When William Pao was a medical oncology fellow at Memorial Sloan Kettering Cancer Center (MSKCC) during the early 2000s, treating patients with metastatic non-small cell lung cancer (NSCLC) was rote: Every patient received the same chemotherapy regimen. But the odds of benefiting were hit or miss: "Only about 20% could expect to see their tumors shrink," Pao says. "There was no way to know ahead of time who was going to benefit." Even more nerve-racking for the patients was the fact that typically six weeks would pass before he could assess tumor response.
Today, depending on the mutations found in individual tumors, there are several unique drugs available to treat metastatic NSCLC. Therapies can be tailored, and for many patients the odds of surviving have gone from months to years. The success of "targeted therapies" in oncology—so named because they disable cancer cells in very specific ways—is being hailed a watershed moment in cancer therapy. Basic research on cancer mechanisms has led to over 40 targeted cancer therapies currently on the market, which take the form of monoclonal antibodies, small molecule drugs, and immunotherapies.
Having come from the science side, I was able to get experience in technology and also in being head of a large group.
As targeted therapies take center stage in cancer treatment, they are profoundly changing the way research is done. Like many other medical research disciplines, oncology is going molecular. The success of such drugs has fueled a push toward studying basic molecular mechanisms of cancer growth, which has brought with it "a crush of data so large that no human brain alone would be able to make heads or tails of it," says Levi Garraway, assistant professor of medicine at the Dana-Farber Cancer Institute in Boston, Massachusetts. The complexity of the technology and tasks required to design targeted drugs and study their efficacy has grown so great that groups of scientists with varied expertise are required to continue to move the field forward, he adds. Although scientists working in the field today have largely picked up skills along the way, there will be a massive increase in demand for translational researchers with computational, analytical, and clinical trial expertise who can turn data into concrete knowledge. Future oncologists will need to have a much deeper understanding of tumor biology on a molecular level than their predecessors. "That is where the breakthroughs have been and will continue to be," Garraway says.
The rise of molecular oncology
Lung cancer in particular has become the "poster child" for how research and treatment have changed, says Charles Swanton, a research oncologist at the Francis Crick Institute in London, England. The advent of therapies directed at tumors with mutations in epidermal growth factor receptor (EGFR), anaplastic lymphoma kinase (ALK), and B-Raf proto-oncogene (BRAF) genes over the past decade have dramatically changed outcomes, he says. These therapies were born out of a deep understanding of the potent genetic drivers of lung cancer, particularly in nonsmokers.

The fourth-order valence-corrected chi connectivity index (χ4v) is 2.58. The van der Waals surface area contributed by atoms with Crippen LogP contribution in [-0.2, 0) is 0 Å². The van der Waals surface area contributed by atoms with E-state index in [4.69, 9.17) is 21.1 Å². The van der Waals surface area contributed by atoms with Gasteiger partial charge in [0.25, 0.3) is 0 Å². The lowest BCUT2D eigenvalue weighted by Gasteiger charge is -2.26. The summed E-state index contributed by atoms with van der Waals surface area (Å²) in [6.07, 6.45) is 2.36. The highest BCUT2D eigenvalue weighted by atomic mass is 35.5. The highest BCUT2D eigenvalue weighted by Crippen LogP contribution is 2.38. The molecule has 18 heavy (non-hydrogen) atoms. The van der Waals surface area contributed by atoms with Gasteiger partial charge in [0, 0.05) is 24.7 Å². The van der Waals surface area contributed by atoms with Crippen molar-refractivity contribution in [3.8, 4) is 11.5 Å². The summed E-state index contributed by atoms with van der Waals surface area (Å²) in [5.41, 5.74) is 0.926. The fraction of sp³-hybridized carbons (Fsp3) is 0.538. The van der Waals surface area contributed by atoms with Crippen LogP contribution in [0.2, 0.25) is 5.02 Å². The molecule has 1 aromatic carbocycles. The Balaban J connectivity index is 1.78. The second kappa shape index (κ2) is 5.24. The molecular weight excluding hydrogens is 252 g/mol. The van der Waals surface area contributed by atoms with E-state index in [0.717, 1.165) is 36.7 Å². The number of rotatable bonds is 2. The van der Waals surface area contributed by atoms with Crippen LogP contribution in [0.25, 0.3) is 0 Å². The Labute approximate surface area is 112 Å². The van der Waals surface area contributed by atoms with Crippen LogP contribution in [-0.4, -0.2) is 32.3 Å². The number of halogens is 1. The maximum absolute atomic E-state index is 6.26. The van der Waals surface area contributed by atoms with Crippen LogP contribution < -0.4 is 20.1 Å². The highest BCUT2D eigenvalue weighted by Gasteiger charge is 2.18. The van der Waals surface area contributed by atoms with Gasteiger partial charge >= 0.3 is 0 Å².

Pao was involved in studies of EGFR tyrosine-kinase inhibitors while at MSKCC, where he trained in medical oncology. He was part of a team that recognized that only about 10% of patients with NSCLC responded to the small molecule erlotinib—those whose tumors harbored mutations in the gene encoding EGFR. Those patients can benefit from the drug for years, says Pao. "Just being able to pinpoint patients has been a significant achievement."
Pao's career trajectory has paralleled the rise of molecular oncology. As a student at Yale University in New Haven, Connecticut, he earned his M.D. and Ph.D. degrees and trained in a basic immunology lab. He then studied cancer cell signaling, discovering mechanisms of sensitivity and resistance to targeted agents. Today Pao heads the Oncology Discovery and Translational Area at Hoffman-La Roche, based in Basel, Switzerland. He is now tasked with developing new drugs that harness immune cells to attack cancer cells or target cancer cells directly. As part of its push toward precision oncology, the company announced early last year that it would spend $1.03 billion to buy a 56.3% stake in Cambridge, Massachusetts-based Foundation Medicine, a company that uses genetics to help select drugs for cancer patients. One project involves probing Foundation Medicine's growing database of tumor profiles for specific mutations and using that information to either design drugs or to parse patients into clinical trials of the company's drugs, says Pao.
Similarly, Wendy Winckler's career path in oncology research "followed the genomic era," she says. Winckler is executive director of Next Generation Diagnostics at the Novartis Institutes for BioMedical Research in Cambridge, Massachusetts. She came to the company three years ago from the Broad Institute in Cambridge. Prior to that, she earned her Ph.D. in genetics at Harvard University and then landed her first job helping to build The Cancer Genome Atlas. She then became director of the Genetic Analysis Platform at Broad—a technology group that collaborated with both Broad and external scientists to generate and analyze diverse types of genomic data. "Having come from the science side, I was able to get experience in technology and also in being head of a large group."
Computational skills a plus
At Novartis, Winckler leads a department of 37 people. One early project was to help Genoptix—a Novartis daughter-company acquired in 2011 and located in Carlsbad, California—to commercialize a diagnostic test for lung cancer patients. That particular assay tests for "actionable mutations"—changes to those genes in a lung cancer sample that have been identified to date as helping guide treatment. Another major project is to characterize the tumors of patients across the company's ongoing cancer clinical trials to try to understand how genetic changes may influence response.
In Winckler's lab, about half of the scientists have computational expertise, and the other half have extensive wet lab skills. The most successful people, however, engage in both realms, she says. "Exposure to lab environments helps computational biologists have a more intuitive understanding of the data and an easier time planning sequencing experiments; lab scientists familiar with data analysis approaches can provide important insights while interpreting results."
Dual training has certainly benefited Marcin Imielinski, a molecular pathologist at Weill Cornell Medicine in New York City. "Where I am right now is exactly where I hoped I would be," he says. "I feel like I have a single career instead of two, which I think is a big challenge for all M.D.-Ph.Ds."
Imielinski earned his undergraduate degree in computer science and then entered a newly christened M.D.-Ph.D. program in genomics and computational biology at the University of Pennsylvania in Philadelphia in 2001. He then chose pathology for his clinical training because he wanted "synergy between his research and his future clinical role," he says. At Weill Cornell, Imielinski is participating in the precision oncology effort, which will sequence tumor DNA to match patients to particular therapies.